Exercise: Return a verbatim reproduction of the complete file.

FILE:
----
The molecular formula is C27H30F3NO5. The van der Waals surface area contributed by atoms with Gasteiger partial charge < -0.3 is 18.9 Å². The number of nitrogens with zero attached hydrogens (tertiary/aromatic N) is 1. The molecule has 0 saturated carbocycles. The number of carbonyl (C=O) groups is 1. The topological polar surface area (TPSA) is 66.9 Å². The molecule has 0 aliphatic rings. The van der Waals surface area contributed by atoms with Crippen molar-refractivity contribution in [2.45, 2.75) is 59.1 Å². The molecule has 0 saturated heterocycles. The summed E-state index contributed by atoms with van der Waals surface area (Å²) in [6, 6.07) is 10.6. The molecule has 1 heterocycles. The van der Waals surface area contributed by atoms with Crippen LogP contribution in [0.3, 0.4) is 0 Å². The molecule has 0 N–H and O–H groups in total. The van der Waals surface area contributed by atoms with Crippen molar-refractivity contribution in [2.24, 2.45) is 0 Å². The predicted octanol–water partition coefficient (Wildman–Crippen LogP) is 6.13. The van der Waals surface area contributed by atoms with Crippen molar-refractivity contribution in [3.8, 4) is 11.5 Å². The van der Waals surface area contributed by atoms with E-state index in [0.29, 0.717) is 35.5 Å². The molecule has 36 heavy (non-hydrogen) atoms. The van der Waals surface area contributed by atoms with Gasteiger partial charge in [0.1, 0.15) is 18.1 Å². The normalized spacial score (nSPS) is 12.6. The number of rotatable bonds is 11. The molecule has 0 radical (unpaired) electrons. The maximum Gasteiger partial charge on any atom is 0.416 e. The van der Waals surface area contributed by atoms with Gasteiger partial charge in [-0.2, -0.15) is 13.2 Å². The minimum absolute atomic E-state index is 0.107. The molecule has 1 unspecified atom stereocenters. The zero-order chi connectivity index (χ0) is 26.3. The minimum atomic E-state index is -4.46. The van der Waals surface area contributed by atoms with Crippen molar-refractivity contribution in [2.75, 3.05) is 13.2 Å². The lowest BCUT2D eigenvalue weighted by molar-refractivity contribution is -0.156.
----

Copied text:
The molecular formula is C27H30F3NO5. The van der Waals surface area contributed by atoms with Gasteiger partial charge < -0.3 is 18.9 Å². The number of nitrogens with zero attached hydrogens (tertiary/aromatic N) is 1. The molecule has 0 saturated carbocycles. The number of carbonyl (C=O) groups is 1. The topological polar surface area (TPSA) is 66.9 Å². The molecule has 0 aliphatic rings. The van der Waals surface area contributed by atoms with Crippen molar-refractivity contribution in [2.45, 2.75) is 59.1 Å². The molecule has 0 saturated heterocycles. The summed E-state index contributed by atoms with van der Waals surface area (Å²) in [6, 6.07) is 10.6. The molecule has 1 heterocycles. The van der Waals surface area contributed by atoms with Crippen LogP contribution in [0.3, 0.4) is 0 Å². The molecule has 0 N–H and O–H groups in total. The van der Waals surface area contributed by atoms with Crippen molar-refractivity contribution in [2.24, 2.45) is 0 Å². The predicted octanol–water partition coefficient (Wildman–Crippen LogP) is 6.13. The van der Waals surface area contributed by atoms with Crippen molar-refractivity contribution in [3.8, 4) is 11.5 Å². The van der Waals surface area contributed by atoms with E-state index in [0.29, 0.717) is 35.5 Å². The molecule has 36 heavy (non-hydrogen) atoms. The van der Waals surface area contributed by atoms with Gasteiger partial charge in [0.1, 0.15) is 18.1 Å². The normalized spacial score (nSPS) is 12.6. The number of rotatable bonds is 11. The molecule has 0 radical (unpaired) electrons. The maximum Gasteiger partial charge on any atom is 0.416 e. The van der Waals surface area contributed by atoms with Gasteiger partial charge in [-0.2, -0.15) is 13.2 Å². The minimum absolute atomic E-state index is 0.107. The molecule has 1 unspecified atom stereocenters. The zero-order chi connectivity index (χ0) is 26.3. The minimum atomic E-state index is -4.46. The van der Waals surface area contributed by atoms with Crippen molar-refractivity contribution in [2.75, 3.05) is 13.2 Å². The lowest BCUT2D eigenvalue weighted by molar-refractivity contribution is -0.156.